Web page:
Coming from an Asian country, it took me a few years to realize “whitening” and “brightening” refers to different things. Whitening refers to bleaching the skin to make it shades lighter/whiter and may damage the skin while brightening focus on getting rid of dark spots, acne scars and dull skin. While almost everyone is familiar with glycolic acid and vitamin C, there are quite a few other effective brightening ingredients that you might have noticed. Not everything is appropriate for everyone, so here’s a brief introduction:
- Hydroquinone – a skin lightener to treat pigmentation. It is banned in some countries due to concerns about risk of cancer, and darkening of the skin for people of color. Small concentration seems to be okay if you don’t have dark skin.
- Kojic acid – a plant extract to treat pigmentation. It has been found to be less effective than 2% hydroquinone but more effective than arbutin. However, it may cause sensitivity. It is unstable and may break down when expose to heat and light.
- Arbutin – plant extract that treats discoloration. It’s gentle and works well for sensitive skin. Research has shown that synthetic form (deoxyarbutin) may work better than natural extract. Since it is glycosylated hydroquinone, there is similar concern about cancer risk, which has not been proven yet.
- Glycolic acid – an alpha hydroxy acid that treats pigmentation by exfoliating off the dull skin and quickens cell turnover, which reduces fine lines and rough skin texture. However, it can make the skin more sensitive and irritated.
- Vitamin C – it treats sunspots and dull skin and is mildly effective on fine lines and skin firmness. There’s not really any risks or side effects, the stability and strength depends on the type of vitamin C used. Instead of breaking down in sunlight, it helps to defend the skin against UV rays so it’s great to use during the day.
- Niacinamide – also known as vitamin B3. In addition to even the skintone, it also has anti-inflammatory properties, improves the skin’s protective function, and stimulates collagen production. It’s great for acne-prone and sensitive skin.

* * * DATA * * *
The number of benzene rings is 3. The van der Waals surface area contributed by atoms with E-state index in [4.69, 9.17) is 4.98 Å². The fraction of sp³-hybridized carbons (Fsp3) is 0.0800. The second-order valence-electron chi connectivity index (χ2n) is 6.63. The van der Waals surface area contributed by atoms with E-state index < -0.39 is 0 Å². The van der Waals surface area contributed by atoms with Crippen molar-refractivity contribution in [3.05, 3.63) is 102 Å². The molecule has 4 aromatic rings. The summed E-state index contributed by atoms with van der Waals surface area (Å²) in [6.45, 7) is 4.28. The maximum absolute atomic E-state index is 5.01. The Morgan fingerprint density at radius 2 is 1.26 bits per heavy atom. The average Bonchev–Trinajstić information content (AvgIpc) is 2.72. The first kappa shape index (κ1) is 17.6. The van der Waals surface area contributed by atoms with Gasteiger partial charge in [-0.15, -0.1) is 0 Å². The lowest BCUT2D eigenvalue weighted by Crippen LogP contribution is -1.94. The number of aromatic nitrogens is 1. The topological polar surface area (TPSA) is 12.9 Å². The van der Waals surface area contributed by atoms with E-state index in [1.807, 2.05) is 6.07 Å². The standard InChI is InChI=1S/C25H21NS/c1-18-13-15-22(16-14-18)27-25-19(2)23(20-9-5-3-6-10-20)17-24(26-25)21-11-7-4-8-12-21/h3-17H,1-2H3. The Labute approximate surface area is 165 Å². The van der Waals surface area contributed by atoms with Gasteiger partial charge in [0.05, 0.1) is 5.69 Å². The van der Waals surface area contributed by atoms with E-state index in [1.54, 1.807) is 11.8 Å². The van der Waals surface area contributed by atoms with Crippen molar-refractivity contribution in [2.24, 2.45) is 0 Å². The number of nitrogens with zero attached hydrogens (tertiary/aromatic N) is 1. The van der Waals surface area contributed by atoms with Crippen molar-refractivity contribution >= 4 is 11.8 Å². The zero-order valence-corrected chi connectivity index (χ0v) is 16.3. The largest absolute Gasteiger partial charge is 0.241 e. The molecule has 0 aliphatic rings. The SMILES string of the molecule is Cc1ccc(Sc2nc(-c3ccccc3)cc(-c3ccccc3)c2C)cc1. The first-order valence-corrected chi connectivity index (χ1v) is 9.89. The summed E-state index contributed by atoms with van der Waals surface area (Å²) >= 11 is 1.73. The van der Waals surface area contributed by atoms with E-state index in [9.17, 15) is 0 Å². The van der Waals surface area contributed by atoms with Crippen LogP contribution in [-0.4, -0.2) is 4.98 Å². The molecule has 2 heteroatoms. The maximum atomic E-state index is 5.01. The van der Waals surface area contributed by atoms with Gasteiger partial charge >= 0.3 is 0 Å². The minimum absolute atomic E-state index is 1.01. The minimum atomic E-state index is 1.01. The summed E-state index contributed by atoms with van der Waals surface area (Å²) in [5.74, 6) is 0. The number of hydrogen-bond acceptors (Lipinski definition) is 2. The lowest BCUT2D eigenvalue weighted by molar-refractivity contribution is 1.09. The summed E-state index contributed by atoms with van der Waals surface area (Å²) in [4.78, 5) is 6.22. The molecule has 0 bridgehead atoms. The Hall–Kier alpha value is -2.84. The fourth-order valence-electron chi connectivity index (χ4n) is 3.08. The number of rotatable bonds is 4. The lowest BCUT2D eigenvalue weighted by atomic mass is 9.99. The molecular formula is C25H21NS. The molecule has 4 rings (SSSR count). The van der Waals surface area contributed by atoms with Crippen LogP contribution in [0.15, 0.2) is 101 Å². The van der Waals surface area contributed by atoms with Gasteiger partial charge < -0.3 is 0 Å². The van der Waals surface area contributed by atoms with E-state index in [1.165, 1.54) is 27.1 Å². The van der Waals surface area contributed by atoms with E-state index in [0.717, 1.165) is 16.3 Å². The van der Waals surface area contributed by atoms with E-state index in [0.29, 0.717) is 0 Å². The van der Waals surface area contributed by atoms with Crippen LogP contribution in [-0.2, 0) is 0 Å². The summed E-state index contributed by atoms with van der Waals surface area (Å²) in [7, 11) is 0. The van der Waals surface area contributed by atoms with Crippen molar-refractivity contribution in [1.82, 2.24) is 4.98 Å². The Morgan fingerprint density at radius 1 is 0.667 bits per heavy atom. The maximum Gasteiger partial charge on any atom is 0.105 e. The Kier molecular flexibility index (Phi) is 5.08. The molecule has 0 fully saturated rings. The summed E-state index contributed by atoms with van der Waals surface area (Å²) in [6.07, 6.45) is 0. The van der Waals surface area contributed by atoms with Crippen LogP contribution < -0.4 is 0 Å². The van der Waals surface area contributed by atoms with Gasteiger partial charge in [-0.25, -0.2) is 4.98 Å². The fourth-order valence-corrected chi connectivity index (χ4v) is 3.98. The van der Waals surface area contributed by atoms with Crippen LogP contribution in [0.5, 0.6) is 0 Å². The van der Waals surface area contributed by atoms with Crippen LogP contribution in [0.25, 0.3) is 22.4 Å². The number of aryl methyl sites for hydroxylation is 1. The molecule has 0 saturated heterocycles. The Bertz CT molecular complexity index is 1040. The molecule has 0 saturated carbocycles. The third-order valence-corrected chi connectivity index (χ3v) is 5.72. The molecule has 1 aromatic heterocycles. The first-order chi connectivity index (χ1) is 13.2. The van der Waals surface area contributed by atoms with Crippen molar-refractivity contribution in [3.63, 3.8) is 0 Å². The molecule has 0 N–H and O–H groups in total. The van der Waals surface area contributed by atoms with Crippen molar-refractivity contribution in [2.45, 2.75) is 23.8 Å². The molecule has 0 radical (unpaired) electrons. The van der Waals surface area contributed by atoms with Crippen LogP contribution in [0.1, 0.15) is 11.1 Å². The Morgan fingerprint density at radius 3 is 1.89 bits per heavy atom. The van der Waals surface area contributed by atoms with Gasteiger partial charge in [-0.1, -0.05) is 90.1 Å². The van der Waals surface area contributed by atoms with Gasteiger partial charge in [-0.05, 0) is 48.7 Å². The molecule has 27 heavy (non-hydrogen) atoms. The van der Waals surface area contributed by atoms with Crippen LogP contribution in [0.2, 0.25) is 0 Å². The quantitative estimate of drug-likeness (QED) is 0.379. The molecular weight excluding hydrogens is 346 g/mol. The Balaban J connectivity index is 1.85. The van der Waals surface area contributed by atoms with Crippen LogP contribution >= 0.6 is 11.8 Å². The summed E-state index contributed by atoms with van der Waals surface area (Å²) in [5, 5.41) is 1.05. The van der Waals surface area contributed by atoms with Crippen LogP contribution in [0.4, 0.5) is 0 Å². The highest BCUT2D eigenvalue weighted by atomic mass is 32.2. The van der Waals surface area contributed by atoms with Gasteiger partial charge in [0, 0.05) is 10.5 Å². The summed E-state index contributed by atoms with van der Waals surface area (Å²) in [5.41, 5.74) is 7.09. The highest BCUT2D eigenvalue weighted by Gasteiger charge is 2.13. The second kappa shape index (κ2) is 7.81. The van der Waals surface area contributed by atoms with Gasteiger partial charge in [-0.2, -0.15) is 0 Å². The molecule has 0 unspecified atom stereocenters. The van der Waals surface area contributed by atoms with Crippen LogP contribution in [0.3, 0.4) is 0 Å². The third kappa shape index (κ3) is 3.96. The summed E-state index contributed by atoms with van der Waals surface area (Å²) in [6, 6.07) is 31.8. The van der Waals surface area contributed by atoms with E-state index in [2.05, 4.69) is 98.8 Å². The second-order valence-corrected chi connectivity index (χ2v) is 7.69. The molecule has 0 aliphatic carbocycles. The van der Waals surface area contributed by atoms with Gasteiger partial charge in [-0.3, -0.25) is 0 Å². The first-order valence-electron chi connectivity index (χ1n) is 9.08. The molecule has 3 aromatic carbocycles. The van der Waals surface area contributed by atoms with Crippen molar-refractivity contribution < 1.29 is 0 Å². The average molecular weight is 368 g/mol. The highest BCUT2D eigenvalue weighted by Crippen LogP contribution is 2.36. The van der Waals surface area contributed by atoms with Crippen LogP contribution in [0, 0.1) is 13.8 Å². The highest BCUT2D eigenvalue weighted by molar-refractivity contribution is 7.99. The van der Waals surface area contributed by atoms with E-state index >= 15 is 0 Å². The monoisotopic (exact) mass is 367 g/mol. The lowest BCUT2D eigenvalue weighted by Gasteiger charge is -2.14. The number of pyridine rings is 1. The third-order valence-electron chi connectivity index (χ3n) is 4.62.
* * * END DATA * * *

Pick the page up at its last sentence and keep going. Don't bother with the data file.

- Licorice extract – it is a brightening ingredient with soothing anti-inflammatory properties. Anti-inflammation is very important when skin brightening because irritation may lead to an increase in melanin production.
- Algae extract – it evens the skintone and helps to fight against surface redness. It can revitalize and moisturize stressed skin as well.
- Azelaic acid – it reduces pigmentation but has no risk of irritation or darkening the skin when used too much, thus good for sensitive skin.
If you have brightening products, then you probably has seen several of these ingredients in it. However, if you don’t use sunscreen consistently then all your hard work is wasted.
But today, we are talking about brightening sheet masks. Dr. Jart+ Brightening Infusion Hydrogel Mask, My Beauty Diary Arbutin Brightening Mask and Leaders Coconut Gel Mask. Some of them seems to have gotten new packaging recently, but the ingredients are the same so the reviews should still hold. Continue reading Ingredients and Brightening Masks